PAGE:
The extended family consists of two or more generations of the same family residing in the same household. Members of the extended family can consist of, but are not limited to, husband and wife, their children, maternal and paternal grandparents, aunts, uncles, and cousins. The extended family is also referred to as the “consanguine family” because most of its members include those of the same bloodline.
Sociologists once believed that the extended family was the norm in preindustrial societies, an economic unit that produced and distributed goods. In addition, extended families relied on one another for economic survival, support, and services, such as care for the sick and the elderly, services that society did not yet provide.
With industrialization, family members leave home to seek work that pays wages, leading to the end of the family as an economic unit and the breakdown of the extended family. This gives rise to the nuclear family, consisting of husband and wife and their children residing in a home of their own. The nuclear family is also known as the “conjugal family” because it centers on marriage.
The assumption that the extended family thrived prior to industrialization may be a myth. Records of households in Europe and America during the 17th century show that the nuclear family was actually the most common family form of the time. The idea of the extended family as dominant may have derived from the most common living arrangements of the time, in which the nuclear family may have had servants, slaves, boarders, lodgers, or apprentices living within the same household and contributing economically to the household.
The industrial revolution may have actually promoted the extended family, as members of nuclear families left home to seek work in urban areas and sought out relatives to live with, out of economic need. In addition, some working-class families in urban areas shared living spaces in order to share living expenses.
Today variations of the traditional extended family can be seen among different racial, ethnic, and social groups throughout U.S. society. Many extended families live within the same geographical location and rely on each other to provide financial and social support, child care, and protection. In poor urban and rural areas, extended families develop in response to economic needs and to provide support for one another. Among the elite, extended families provide a sense of community and maintain the family’s wealth.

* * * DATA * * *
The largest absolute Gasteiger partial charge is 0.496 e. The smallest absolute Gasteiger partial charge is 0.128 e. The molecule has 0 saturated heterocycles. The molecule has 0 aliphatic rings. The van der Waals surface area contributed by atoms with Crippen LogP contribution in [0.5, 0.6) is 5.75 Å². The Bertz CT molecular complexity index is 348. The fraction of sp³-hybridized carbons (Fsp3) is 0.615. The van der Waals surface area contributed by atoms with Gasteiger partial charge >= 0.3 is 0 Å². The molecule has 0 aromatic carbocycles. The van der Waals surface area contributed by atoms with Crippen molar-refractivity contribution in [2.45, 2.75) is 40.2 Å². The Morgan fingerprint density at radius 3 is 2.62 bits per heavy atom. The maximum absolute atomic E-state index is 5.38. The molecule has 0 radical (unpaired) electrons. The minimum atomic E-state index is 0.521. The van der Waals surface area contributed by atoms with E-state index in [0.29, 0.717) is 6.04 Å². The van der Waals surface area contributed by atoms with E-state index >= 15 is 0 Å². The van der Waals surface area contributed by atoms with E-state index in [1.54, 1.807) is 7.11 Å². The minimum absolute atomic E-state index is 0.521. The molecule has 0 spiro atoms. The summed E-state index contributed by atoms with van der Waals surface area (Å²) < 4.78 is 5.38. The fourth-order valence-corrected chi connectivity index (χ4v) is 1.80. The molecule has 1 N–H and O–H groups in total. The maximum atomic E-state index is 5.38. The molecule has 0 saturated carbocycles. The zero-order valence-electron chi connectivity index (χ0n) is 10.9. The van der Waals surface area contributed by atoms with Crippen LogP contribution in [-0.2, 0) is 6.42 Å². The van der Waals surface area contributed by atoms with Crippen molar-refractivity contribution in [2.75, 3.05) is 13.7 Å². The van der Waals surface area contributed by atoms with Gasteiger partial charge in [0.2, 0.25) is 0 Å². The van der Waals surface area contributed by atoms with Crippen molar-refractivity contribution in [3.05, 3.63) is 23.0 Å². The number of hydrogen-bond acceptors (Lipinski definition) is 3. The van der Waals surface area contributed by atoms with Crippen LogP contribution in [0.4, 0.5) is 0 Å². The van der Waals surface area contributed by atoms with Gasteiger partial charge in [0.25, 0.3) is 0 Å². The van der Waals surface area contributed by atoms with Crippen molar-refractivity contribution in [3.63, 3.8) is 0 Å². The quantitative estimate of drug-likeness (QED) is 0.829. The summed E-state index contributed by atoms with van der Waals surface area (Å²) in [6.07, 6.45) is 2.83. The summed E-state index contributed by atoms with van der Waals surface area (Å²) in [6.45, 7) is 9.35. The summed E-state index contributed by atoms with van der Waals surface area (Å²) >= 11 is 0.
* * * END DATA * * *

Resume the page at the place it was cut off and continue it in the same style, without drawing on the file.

As many extended families no longer live within the same household, the U.S. Census Bureau and the Internal Revenue Service do not recognize these families as extended but rather as separate family households. As a result, there are no public programs or policies in place to support the extended family.
Although not always the dominant form of family within society, the extended family has always existed in response to economic factors. With the increase in single-parent households, the high divorce rate, stagnating wages, and the high costs of housing and child care, extended family households have been on the rise.
- Coontz, Stephanie. 2000. The Way We Never Were: American Families and the Nostalgia Trap. 2nd ed. New York: Basic Books.
- Hansen, Karen V. 2005. Not-So-Nuclear Families: Class,
- Gender, and Networks of Care.New Brunswick, NJ:
- Rutgers University Press. Hughes, Michael and Carolyn J. Kroehler. 2005. Sociology:
- The Core. 7th ed. New York: McGraw-Hill. Ojeda, Auriana. 2003. The Family. Farmington Hills, MI:
- Ruggles, Steven. 1987. Prolonged Connections: The Rise of the Extended Family in Nineteenth Century England and America. Madison, WI: University of Wisconsin Press.
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This page provides links to blog posts on the main topics of the AQA’s Families and Households module. It’s gradually being populated and most of the families and households material should be completed by end of November 2016. If you like this sort of thing – you might like to check out my various revision resources for sale on Sellfy
An Introduction to the Sociology of the Family
Defining the Family – class notes
Families in the UK – Seven Interesting Statistics – class notes, with pretty pictures
Perspectives on The Family
An Overview of what you need to know –a knowledge check list covering key concepts, research studies, sociologists, and some suggested short answer and essay style exam questions
The Functionalist perspective on the family – detailed class notes
The Marxist perspective on the family – detailed class notes